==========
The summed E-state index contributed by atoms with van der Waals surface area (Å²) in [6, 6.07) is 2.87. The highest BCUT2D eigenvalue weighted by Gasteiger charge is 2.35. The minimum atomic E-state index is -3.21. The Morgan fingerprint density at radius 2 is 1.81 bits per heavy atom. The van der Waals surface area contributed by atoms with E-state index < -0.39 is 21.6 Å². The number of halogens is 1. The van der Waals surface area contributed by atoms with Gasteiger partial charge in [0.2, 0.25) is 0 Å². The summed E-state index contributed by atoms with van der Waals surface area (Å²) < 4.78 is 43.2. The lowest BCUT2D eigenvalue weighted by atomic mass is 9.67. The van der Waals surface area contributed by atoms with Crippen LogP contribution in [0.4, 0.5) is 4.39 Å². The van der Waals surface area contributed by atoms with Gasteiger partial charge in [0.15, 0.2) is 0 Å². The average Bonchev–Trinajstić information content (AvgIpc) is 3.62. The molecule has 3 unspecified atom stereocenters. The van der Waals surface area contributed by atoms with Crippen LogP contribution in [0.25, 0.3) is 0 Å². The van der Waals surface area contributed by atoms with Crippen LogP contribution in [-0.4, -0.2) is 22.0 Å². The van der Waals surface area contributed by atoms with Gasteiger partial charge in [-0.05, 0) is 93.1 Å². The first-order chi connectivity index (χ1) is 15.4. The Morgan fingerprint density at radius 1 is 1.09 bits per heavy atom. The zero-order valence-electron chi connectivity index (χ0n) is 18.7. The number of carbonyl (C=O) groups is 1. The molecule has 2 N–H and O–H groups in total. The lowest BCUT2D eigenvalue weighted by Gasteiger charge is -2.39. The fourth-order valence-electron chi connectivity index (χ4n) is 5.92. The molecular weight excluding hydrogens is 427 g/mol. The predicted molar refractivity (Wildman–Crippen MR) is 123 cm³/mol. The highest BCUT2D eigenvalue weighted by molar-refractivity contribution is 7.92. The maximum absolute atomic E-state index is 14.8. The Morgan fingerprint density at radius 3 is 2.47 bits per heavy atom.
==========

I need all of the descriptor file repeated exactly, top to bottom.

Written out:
The summed E-state index contributed by atoms with van der Waals surface area (Å²) in [6, 6.07) is 2.87. The highest BCUT2D eigenvalue weighted by Gasteiger charge is 2.35. The minimum atomic E-state index is -3.21. The Morgan fingerprint density at radius 2 is 1.81 bits per heavy atom. The van der Waals surface area contributed by atoms with E-state index < -0.39 is 21.6 Å². The number of halogens is 1. The van der Waals surface area contributed by atoms with Gasteiger partial charge in [0.2, 0.25) is 0 Å². The summed E-state index contributed by atoms with van der Waals surface area (Å²) < 4.78 is 43.2. The lowest BCUT2D eigenvalue weighted by atomic mass is 9.67. The van der Waals surface area contributed by atoms with Crippen LogP contribution in [0.4, 0.5) is 4.39 Å². The van der Waals surface area contributed by atoms with Gasteiger partial charge in [0.15, 0.2) is 0 Å². The average Bonchev–Trinajstić information content (AvgIpc) is 3.62. The molecule has 3 unspecified atom stereocenters. The van der Waals surface area contributed by atoms with Crippen LogP contribution in [0.25, 0.3) is 0 Å². The van der Waals surface area contributed by atoms with Crippen LogP contribution in [-0.4, -0.2) is 22.0 Å². The van der Waals surface area contributed by atoms with Gasteiger partial charge in [-0.05, 0) is 93.1 Å². The first-order chi connectivity index (χ1) is 15.4. The Morgan fingerprint density at radius 1 is 1.09 bits per heavy atom. The zero-order valence-electron chi connectivity index (χ0n) is 18.7. The number of carbonyl (C=O) groups is 1. The molecule has 2 N–H and O–H groups in total. The lowest BCUT2D eigenvalue weighted by Gasteiger charge is -2.39. The fourth-order valence-electron chi connectivity index (χ4n) is 5.92. The molecular weight excluding hydrogens is 427 g/mol. The predicted molar refractivity (Wildman–Crippen MR) is 123 cm³/mol. The highest BCUT2D eigenvalue weighted by molar-refractivity contribution is 7.92. The maximum absolute atomic E-state index is 14.8. The Morgan fingerprint density at radius 3 is 2.47 bits per heavy atom.